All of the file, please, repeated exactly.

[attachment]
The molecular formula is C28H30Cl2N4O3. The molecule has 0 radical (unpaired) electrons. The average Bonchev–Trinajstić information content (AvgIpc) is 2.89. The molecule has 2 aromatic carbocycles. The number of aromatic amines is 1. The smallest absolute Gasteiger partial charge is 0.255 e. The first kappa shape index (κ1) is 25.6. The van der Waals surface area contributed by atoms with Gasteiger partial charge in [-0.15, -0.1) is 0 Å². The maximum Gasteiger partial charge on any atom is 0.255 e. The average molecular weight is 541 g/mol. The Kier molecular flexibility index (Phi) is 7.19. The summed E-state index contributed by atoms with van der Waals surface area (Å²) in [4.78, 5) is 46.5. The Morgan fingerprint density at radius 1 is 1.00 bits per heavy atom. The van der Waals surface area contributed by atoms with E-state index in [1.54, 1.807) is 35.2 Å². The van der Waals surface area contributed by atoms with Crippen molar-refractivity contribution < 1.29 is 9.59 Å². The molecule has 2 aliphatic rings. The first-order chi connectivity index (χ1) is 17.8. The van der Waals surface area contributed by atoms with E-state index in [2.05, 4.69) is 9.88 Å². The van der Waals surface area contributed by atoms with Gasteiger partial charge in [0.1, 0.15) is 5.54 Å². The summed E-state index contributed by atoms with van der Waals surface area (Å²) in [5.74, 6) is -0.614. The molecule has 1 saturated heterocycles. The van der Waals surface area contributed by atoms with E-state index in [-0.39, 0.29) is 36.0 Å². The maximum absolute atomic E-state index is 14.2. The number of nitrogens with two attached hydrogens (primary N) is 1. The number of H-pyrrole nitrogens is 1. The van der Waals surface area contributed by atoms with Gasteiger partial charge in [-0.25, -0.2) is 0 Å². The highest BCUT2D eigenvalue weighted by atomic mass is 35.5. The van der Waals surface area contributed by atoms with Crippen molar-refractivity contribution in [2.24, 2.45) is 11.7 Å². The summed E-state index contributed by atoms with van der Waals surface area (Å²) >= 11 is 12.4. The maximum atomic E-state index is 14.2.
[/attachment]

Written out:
The molecular formula is C28H30Cl2N4O3. The molecule has 0 radical (unpaired) electrons. The average Bonchev–Trinajstić information content (AvgIpc) is 2.89. The molecule has 2 aromatic carbocycles. The number of aromatic amines is 1. The smallest absolute Gasteiger partial charge is 0.255 e. The first kappa shape index (κ1) is 25.6. The van der Waals surface area contributed by atoms with Gasteiger partial charge in [-0.15, -0.1) is 0 Å². The maximum Gasteiger partial charge on any atom is 0.255 e. The average molecular weight is 541 g/mol. The Kier molecular flexibility index (Phi) is 7.19. The summed E-state index contributed by atoms with van der Waals surface area (Å²) in [4.78, 5) is 46.5. The Morgan fingerprint density at radius 1 is 1.00 bits per heavy atom. The van der Waals surface area contributed by atoms with E-state index in [1.54, 1.807) is 35.2 Å². The van der Waals surface area contributed by atoms with Crippen molar-refractivity contribution < 1.29 is 9.59 Å². The molecule has 2 aliphatic rings. The first-order chi connectivity index (χ1) is 17.8. The van der Waals surface area contributed by atoms with E-state index in [2.05, 4.69) is 9.88 Å². The van der Waals surface area contributed by atoms with Gasteiger partial charge in [0.1, 0.15) is 5.54 Å². The summed E-state index contributed by atoms with van der Waals surface area (Å²) in [5.74, 6) is -0.614. The molecule has 1 saturated heterocycles. The van der Waals surface area contributed by atoms with E-state index in [-0.39, 0.29) is 36.0 Å². The maximum absolute atomic E-state index is 14.2. The number of nitrogens with two attached hydrogens (primary N) is 1. The number of H-pyrrole nitrogens is 1. The van der Waals surface area contributed by atoms with Gasteiger partial charge in [-0.25, -0.2) is 0 Å². The highest BCUT2D eigenvalue weighted by atomic mass is 35.5. The van der Waals surface area contributed by atoms with Crippen molar-refractivity contribution in [2.24, 2.45) is 11.7 Å². The summed E-state index contributed by atoms with van der Waals surface area (Å²) >= 11 is 12.4. The maximum atomic E-state index is 14.2.